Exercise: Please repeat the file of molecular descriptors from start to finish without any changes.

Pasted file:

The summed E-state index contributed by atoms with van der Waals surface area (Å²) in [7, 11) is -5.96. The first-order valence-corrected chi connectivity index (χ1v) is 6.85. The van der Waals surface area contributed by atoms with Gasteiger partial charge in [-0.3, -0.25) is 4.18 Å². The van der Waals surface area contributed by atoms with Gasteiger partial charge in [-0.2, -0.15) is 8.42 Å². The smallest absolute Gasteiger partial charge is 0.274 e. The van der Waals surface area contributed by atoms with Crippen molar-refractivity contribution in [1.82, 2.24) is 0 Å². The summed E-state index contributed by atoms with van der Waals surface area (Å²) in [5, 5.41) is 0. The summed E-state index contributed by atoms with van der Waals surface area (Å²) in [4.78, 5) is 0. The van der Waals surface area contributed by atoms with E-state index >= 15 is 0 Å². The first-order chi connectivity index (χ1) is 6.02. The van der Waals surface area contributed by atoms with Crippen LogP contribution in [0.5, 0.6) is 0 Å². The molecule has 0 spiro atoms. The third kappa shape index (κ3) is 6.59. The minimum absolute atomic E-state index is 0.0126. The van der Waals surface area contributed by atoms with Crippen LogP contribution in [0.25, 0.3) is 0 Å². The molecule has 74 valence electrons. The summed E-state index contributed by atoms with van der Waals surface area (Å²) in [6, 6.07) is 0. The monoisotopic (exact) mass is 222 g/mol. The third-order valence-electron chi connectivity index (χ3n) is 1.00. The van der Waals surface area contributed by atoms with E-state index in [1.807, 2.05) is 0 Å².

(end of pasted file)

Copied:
The summed E-state index contributed by atoms with van der Waals surface area (Å²) in [7, 11) is -5.96. The first-order valence-corrected chi connectivity index (χ1v) is 6.85. The van der Waals surface area contributed by atoms with Gasteiger partial charge in [-0.3, -0.25) is 4.18 Å². The van der Waals surface area contributed by atoms with Gasteiger partial charge in [-0.2, -0.15) is 8.42 Å². The smallest absolute Gasteiger partial charge is 0.274 e. The van der Waals surface area contributed by atoms with Crippen molar-refractivity contribution in [1.82, 2.24) is 0 Å². The summed E-state index contributed by atoms with van der Waals surface area (Å²) in [5, 5.41) is 0. The summed E-state index contributed by atoms with van der Waals surface area (Å²) in [4.78, 5) is 0. The van der Waals surface area contributed by atoms with E-state index >= 15 is 0 Å². The first-order chi connectivity index (χ1) is 6.02. The van der Waals surface area contributed by atoms with Crippen LogP contribution in [0.5, 0.6) is 0 Å². The molecule has 0 spiro atoms. The third kappa shape index (κ3) is 6.59. The minimum absolute atomic E-state index is 0.0126. The van der Waals surface area contributed by atoms with Crippen LogP contribution in [0.25, 0.3) is 0 Å². The molecule has 74 valence electrons. The summed E-state index contributed by atoms with van der Waals surface area (Å²) in [6, 6.07) is 0. The monoisotopic (exact) mass is 222 g/mol. The third-order valence-electron chi connectivity index (χ3n) is 1.00. The van der Waals surface area contributed by atoms with E-state index in [1.807, 2.05) is 0 Å².